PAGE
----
Can prices convey information about the fundamental value of an asset? This paper considers this problem in relation to the dynamic properties of the fundamental (whether it is constant or time-varying) and the structure of information available to agents. Risk-averse traders receive two potential signals each period: one exogenous and private and the other, prices, endogenous and public. Prices aggregate private information but include aggregate noise. Information can accumulate over time both through endogenous and exogenous signals. With a constant fundamental, the precision of both private and public cumulative information increases over time but agents put progressively more weight on the endogenous signals, asymptotically disregarding private ones. If the fundamental is time-varying, the use of past private signals complicates the role of prices as a source of information, since it introduces endogenous serial correlation in the price signal and cross-correlation between it and innovations in the fundamental. A modified version of the Kalman filter can still be used to extract information from prices and results show that the precision of the endogenous signals converges to a constant, with both private and public information used at all times.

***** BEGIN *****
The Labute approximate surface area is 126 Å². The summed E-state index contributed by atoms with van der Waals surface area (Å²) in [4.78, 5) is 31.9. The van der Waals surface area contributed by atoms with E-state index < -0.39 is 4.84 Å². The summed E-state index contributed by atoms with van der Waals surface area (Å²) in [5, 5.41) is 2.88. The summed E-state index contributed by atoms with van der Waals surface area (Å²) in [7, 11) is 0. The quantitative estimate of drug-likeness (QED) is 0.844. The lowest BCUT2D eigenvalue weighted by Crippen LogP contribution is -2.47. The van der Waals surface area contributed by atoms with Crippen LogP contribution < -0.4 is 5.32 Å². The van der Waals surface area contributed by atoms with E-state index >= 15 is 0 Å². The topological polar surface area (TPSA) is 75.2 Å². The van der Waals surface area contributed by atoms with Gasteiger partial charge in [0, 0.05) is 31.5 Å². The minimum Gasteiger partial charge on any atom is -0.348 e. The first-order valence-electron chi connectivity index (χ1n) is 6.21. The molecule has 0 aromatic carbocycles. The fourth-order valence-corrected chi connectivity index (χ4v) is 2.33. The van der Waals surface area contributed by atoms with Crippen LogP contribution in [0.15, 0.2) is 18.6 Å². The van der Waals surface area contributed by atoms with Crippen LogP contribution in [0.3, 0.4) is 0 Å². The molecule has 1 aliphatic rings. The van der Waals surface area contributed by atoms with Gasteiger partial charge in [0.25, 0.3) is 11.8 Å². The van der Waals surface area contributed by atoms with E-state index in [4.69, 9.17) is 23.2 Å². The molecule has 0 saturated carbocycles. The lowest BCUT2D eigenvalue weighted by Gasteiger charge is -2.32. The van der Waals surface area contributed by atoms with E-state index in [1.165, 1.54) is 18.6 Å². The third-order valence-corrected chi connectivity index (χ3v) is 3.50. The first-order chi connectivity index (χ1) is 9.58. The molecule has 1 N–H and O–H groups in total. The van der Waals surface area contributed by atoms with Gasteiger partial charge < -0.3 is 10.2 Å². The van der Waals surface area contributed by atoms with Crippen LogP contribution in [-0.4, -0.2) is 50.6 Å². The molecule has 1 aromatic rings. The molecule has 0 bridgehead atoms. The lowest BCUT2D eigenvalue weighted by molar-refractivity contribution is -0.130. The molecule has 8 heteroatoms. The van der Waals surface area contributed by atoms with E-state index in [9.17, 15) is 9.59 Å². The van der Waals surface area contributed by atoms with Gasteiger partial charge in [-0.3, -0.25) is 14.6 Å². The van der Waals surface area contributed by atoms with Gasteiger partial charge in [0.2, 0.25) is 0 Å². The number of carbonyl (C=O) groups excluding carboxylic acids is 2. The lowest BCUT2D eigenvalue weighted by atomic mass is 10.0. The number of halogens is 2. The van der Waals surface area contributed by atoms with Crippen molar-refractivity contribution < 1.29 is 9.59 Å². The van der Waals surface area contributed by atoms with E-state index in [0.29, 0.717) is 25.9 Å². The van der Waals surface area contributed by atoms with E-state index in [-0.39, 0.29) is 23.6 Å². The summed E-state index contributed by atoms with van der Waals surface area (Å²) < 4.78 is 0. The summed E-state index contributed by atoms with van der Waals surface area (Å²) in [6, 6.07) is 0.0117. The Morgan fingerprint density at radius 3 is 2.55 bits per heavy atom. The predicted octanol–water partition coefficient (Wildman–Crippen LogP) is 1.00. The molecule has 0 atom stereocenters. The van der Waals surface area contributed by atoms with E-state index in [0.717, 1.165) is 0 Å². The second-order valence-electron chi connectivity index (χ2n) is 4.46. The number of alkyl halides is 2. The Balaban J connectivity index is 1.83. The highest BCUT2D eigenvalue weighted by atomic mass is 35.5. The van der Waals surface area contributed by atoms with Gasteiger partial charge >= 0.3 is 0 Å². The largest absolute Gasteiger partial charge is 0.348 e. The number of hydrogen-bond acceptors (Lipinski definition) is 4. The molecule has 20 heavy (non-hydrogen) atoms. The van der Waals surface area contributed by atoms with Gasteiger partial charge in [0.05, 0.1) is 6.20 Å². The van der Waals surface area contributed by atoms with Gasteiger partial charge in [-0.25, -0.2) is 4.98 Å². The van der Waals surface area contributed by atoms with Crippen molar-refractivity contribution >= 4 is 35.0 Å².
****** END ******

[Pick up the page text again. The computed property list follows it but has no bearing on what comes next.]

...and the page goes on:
- Bayesian learning
- asset prices